Courtesy of Georgia Archives, Vanishing Georgia, #
lib001.

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Greensboro

Greensboro

In 2003 Greensboro was a Main Street Community of the Georgia Department of Community Affairs.

Greensboro

Greensboro

The Country House, a gift shop in Greensboro, is one of the many offerings in the city's historic downtown area.

Greensboro

Greensboro

Main Street was a center of activity in Greensboro, pictured circa 1895. The economy of the city, the seat of Greene County, was heavily dependent on cotton production in the area.

Courtesy of Georgia Archives, Vanishing Georgia, #grn213.

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Tenant Farmers

Tenant Farmers

African American tenant farmers pose before a cotton field in Greene County in October 1940. The woman has a cotton sack slung over her shoulder.

Courtesy of Georgia Archives, Vanishing Georgia, #
grn208.

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Cotton Exchange

Cotton Exchange

Men gather to buy and sell cotton at the Cotton Exchange in Greensboro, circa 1891. After the Civil War, the community returned to the production of cotton as its primary economic activity, but a boll weevil infestation in 1922 led to the city's decline for the remainder of the decade.

Courtesy of Georgia Archives, Vanishing Georgia, #
grn167.

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Greensboro

Greensboro

A worker in Greensboro clears leaves from the town's Bethea Square in the late 1930s. During these years the town benefited from the assistance of the federal government's New Deal programs, although most of the relief went to white residents rather than to the community's Black majority.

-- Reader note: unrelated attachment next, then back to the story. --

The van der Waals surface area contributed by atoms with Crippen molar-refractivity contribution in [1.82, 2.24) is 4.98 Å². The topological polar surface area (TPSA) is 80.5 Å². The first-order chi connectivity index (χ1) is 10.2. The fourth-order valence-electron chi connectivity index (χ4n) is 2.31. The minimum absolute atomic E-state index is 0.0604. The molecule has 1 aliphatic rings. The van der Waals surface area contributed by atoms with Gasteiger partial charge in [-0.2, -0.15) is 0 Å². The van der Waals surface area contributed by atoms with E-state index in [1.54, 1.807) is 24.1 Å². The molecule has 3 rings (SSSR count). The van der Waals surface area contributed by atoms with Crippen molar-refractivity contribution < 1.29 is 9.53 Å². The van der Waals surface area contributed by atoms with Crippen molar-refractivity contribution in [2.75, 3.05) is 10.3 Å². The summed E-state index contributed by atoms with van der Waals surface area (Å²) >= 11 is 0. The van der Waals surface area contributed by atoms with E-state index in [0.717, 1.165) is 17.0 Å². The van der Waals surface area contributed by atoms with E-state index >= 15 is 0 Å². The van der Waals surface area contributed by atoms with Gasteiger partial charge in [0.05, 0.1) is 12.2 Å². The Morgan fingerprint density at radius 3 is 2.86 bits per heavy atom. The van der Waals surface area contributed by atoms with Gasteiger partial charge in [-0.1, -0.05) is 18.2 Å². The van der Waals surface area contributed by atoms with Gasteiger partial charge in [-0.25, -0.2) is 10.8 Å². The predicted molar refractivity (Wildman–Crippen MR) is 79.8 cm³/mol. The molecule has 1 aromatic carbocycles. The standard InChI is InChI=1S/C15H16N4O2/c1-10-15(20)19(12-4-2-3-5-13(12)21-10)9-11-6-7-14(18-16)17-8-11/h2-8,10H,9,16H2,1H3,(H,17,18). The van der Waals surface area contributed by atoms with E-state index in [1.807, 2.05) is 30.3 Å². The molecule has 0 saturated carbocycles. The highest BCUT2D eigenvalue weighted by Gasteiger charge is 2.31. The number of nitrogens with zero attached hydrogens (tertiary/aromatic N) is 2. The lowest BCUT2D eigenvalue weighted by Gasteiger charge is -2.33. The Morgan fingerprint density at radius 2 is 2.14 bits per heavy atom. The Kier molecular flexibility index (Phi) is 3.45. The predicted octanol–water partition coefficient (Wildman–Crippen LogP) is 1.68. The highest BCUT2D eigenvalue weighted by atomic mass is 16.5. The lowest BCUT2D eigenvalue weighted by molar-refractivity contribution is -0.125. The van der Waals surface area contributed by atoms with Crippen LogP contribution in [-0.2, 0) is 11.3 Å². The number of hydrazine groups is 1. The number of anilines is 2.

Courtesy of Georgia Archives, Vanishing Georgia, #
grn224.

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Mary-Leila Cotton Mill

Mary-Leila Cotton Mill

The Mary-Leila Cotton Mill, pictured around 1910, opened in Greensboro in 1899. It was the first industrial factory to arrive in Greene County, as the community attempted to diversify its cotton-based economy.

Courtesy of Georgia Archives, Vanishing Georgia, #
grn121.

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Davis House

Davis House

The Charles A. Davis residence in Greensboro was built in 1874, in the Italianate style, by Calvin Fay and Dewitt Bruyn.

Courtesy of Richard D. Funderburke

Cotton Mill Worker

Cotton Mill Worker

A mill worker is pictured in October 1941 at the Mary-Leila Cotton Mill in Greensboro. Mills in Georgia were profitable during World War II (1941-45), producing such items as nylon and silk, as well as life rafts and uniforms for the war effort.

Courtesy of Library of Congress, Prints and Photographs Division

Greene County Courthouse

Greene County Courthouse

The Greene County Courthouse in Greensboro, designed in the Greek revival style, was completed in 1849. The top floor of the building has been used as a Masonic lodge since the time of its construction. The courthouse was remodeled in 1938 and listed on the National Register of Historic Places in 1980.